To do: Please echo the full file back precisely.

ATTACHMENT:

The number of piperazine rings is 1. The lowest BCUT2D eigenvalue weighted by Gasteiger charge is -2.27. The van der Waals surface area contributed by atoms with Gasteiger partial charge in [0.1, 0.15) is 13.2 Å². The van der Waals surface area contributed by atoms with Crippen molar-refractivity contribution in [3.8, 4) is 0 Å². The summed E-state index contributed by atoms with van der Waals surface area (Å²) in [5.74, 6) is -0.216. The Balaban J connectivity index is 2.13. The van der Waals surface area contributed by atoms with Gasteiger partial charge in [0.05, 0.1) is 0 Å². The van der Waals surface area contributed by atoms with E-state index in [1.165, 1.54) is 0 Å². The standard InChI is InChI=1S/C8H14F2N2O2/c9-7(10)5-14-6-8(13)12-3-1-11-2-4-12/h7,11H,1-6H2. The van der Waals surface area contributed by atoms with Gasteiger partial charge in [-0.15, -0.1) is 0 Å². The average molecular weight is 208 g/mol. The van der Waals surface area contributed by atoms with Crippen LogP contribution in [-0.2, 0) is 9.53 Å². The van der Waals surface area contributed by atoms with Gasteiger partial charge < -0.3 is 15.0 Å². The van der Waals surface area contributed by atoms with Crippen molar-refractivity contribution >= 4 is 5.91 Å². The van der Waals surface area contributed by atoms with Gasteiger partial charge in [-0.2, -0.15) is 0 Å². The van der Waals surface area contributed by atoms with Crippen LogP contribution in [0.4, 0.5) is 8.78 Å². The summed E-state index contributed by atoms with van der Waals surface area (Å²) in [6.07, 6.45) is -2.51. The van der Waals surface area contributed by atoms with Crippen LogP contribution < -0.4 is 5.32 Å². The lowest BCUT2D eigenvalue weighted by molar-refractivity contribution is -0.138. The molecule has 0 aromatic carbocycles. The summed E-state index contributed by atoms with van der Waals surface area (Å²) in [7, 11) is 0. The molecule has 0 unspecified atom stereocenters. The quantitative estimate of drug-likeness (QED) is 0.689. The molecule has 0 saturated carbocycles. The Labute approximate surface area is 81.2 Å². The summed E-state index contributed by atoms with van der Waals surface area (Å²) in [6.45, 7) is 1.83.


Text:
The number of piperazine rings is 1. The lowest BCUT2D eigenvalue weighted by Gasteiger charge is -2.27. The van der Waals surface area contributed by atoms with Gasteiger partial charge in [0.1, 0.15) is 13.2 Å². The van der Waals surface area contributed by atoms with Crippen molar-refractivity contribution in [3.8, 4) is 0 Å². The summed E-state index contributed by atoms with van der Waals surface area (Å²) in [5.74, 6) is -0.216. The Balaban J connectivity index is 2.13. The van der Waals surface area contributed by atoms with Gasteiger partial charge in [0.05, 0.1) is 0 Å². The van der Waals surface area contributed by atoms with E-state index in [1.165, 1.54) is 0 Å². The standard InChI is InChI=1S/C8H14F2N2O2/c9-7(10)5-14-6-8(13)12-3-1-11-2-4-12/h7,11H,1-6H2. The van der Waals surface area contributed by atoms with Gasteiger partial charge in [-0.15, -0.1) is 0 Å². The average molecular weight is 208 g/mol. The van der Waals surface area contributed by atoms with Crippen LogP contribution in [-0.2, 0) is 9.53 Å². The van der Waals surface area contributed by atoms with Gasteiger partial charge < -0.3 is 15.0 Å². The van der Waals surface area contributed by atoms with Crippen molar-refractivity contribution >= 4 is 5.91 Å². The van der Waals surface area contributed by atoms with Gasteiger partial charge in [-0.2, -0.15) is 0 Å². The van der Waals surface area contributed by atoms with Crippen LogP contribution in [0.4, 0.5) is 8.78 Å². The summed E-state index contributed by atoms with van der Waals surface area (Å²) in [6.07, 6.45) is -2.51. The van der Waals surface area contributed by atoms with Crippen LogP contribution < -0.4 is 5.32 Å². The lowest BCUT2D eigenvalue weighted by molar-refractivity contribution is -0.138. The molecule has 0 aromatic carbocycles. The summed E-state index contributed by atoms with van der Waals surface area (Å²) in [7, 11) is 0. The molecule has 0 unspecified atom stereocenters. The quantitative estimate of drug-likeness (QED) is 0.689. The molecule has 0 saturated carbocycles. The Labute approximate surface area is 81.2 Å². The summed E-state index contributed by atoms with van der Waals surface area (Å²) in [6.45, 7) is 1.83.